Cummins: Licensing to Joint Venture
Risks in Licensing
To enter and explore the Chinese market, Cummins Inc. adopted a licensing strategic alliance in the early 1980s. It signed two license agreements initially; firstly with CQAEP and the other with DFM. There were various risks involved in using licensing, as control over the technology is weakened. There was also a problem in adequately protecting the licensed technology from unauthorised use by other parties. This led to rise in competition. Cummins Inc. was not able to penetrate the Chinese market with its new and advanced technological products as the licensees did not keep up with the technical improvements elsewhere in the world. This exposed Cummins Inc. to various reputational risks as well. Risks in Joint Venture
In the early 90’s, Cummins Inc. took advantage of the changing Chinese business environment and converted its two licenses to 50-50 joint ventures with CCEC and DFM. This gave Cummins Inc. the advantage to use its new and developed technologies giving it more competitive advantage in the market, and also helped minimize its cash investments. Financial risks – Long term relationship requires trust & commitment During the approval process when Cummins Inc. had to face a lot of financial risks. Firstly, they had to absorb all the assets of the Chongqing Company including the personnel which significantly increased the amount of cash required for 50% ownership of the company. It had to bear the financial burdens like bad debts and accounts receivables because of non commitment of CCEC. Secondly, due to the poor performance of the CCEC as valued by the six sigma-type performance evaluation, the Chongqing government was forced to transfer the CNHTC equity into the municipal government which left Cummins with no effective Chinese partner. Managerial Risks and Conflict of Interests – Understanding & sustainability for growth Cummins Inc. also faced managerial problems such as issues related...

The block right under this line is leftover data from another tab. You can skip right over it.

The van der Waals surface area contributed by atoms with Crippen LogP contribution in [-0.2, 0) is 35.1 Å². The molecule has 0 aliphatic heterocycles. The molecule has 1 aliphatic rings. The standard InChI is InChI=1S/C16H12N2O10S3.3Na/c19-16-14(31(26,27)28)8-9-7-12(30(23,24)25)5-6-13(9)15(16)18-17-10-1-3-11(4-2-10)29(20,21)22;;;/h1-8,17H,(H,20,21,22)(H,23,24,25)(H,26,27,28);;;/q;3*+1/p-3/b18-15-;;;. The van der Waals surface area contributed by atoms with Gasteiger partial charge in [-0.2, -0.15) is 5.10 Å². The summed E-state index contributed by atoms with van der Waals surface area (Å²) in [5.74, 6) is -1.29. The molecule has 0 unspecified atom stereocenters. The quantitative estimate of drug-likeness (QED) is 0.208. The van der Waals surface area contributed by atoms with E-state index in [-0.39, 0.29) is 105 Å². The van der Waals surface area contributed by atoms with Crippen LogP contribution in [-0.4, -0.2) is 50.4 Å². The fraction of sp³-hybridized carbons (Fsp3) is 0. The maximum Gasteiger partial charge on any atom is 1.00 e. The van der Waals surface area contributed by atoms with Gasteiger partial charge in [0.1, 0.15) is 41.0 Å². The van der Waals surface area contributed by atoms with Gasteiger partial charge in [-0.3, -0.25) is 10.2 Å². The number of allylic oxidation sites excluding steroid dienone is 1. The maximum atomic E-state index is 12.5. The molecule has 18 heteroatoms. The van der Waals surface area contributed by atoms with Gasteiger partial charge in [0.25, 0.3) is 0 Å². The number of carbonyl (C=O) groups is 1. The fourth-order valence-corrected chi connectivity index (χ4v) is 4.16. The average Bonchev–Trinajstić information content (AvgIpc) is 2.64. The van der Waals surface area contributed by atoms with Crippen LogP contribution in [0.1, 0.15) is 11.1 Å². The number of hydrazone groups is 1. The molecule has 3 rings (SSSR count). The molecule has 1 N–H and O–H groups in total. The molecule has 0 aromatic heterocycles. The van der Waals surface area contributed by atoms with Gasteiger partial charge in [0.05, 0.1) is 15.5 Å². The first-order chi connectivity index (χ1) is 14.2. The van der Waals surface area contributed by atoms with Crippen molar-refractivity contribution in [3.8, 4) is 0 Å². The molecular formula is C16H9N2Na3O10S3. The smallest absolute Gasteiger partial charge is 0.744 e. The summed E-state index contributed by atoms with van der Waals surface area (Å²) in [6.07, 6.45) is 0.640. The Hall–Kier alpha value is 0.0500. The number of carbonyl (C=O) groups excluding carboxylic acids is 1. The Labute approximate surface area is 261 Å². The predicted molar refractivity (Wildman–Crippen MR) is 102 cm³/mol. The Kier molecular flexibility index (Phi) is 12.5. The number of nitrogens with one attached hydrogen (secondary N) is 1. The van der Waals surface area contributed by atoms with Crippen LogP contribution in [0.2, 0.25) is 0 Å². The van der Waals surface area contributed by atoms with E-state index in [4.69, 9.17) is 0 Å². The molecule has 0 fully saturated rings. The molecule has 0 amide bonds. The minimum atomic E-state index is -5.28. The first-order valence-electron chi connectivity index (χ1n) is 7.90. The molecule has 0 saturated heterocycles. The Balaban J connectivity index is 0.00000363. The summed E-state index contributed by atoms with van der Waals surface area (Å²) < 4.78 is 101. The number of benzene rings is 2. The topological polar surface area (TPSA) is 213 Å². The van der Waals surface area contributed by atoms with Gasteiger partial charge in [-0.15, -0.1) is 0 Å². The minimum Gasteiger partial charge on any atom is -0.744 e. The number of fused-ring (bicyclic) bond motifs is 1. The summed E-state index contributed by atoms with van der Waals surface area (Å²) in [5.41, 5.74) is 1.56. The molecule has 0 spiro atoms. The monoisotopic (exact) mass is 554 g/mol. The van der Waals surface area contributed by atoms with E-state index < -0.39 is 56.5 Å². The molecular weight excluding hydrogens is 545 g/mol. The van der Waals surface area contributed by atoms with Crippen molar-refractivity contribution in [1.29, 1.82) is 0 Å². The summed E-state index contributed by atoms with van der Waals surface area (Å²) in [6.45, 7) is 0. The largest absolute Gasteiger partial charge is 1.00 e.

Please join StudyMode to read the full document